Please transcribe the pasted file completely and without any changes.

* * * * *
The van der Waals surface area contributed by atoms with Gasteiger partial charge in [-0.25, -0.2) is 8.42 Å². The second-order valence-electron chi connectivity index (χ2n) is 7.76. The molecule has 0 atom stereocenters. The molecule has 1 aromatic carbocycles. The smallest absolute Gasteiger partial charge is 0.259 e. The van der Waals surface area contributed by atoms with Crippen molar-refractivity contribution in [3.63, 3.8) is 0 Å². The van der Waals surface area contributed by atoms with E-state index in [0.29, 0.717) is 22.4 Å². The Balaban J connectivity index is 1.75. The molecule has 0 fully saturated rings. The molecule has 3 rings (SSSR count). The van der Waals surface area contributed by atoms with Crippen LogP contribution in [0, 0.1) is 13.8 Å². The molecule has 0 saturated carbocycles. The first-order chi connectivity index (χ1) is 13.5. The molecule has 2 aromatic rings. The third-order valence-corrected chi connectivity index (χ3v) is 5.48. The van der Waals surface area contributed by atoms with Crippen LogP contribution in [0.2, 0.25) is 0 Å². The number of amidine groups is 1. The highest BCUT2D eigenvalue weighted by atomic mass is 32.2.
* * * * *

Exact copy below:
The van der Waals surface area contributed by atoms with Gasteiger partial charge in [-0.25, -0.2) is 8.42 Å². The second-order valence-electron chi connectivity index (χ2n) is 7.76. The molecule has 0 atom stereocenters. The molecule has 1 aromatic carbocycles. The smallest absolute Gasteiger partial charge is 0.259 e. The van der Waals surface area contributed by atoms with Crippen molar-refractivity contribution in [3.63, 3.8) is 0 Å². The van der Waals surface area contributed by atoms with E-state index in [0.29, 0.717) is 22.4 Å². The Balaban J connectivity index is 1.75. The molecule has 0 fully saturated rings. The molecule has 3 rings (SSSR count). The van der Waals surface area contributed by atoms with Crippen LogP contribution in [0, 0.1) is 13.8 Å². The molecule has 0 saturated carbocycles. The first-order chi connectivity index (χ1) is 13.5. The molecule has 2 aromatic rings. The third-order valence-corrected chi connectivity index (χ3v) is 5.48. The van der Waals surface area contributed by atoms with Crippen LogP contribution in [0.2, 0.25) is 0 Å². The number of amidine groups is 1. The highest BCUT2D eigenvalue weighted by atomic mass is 32.2.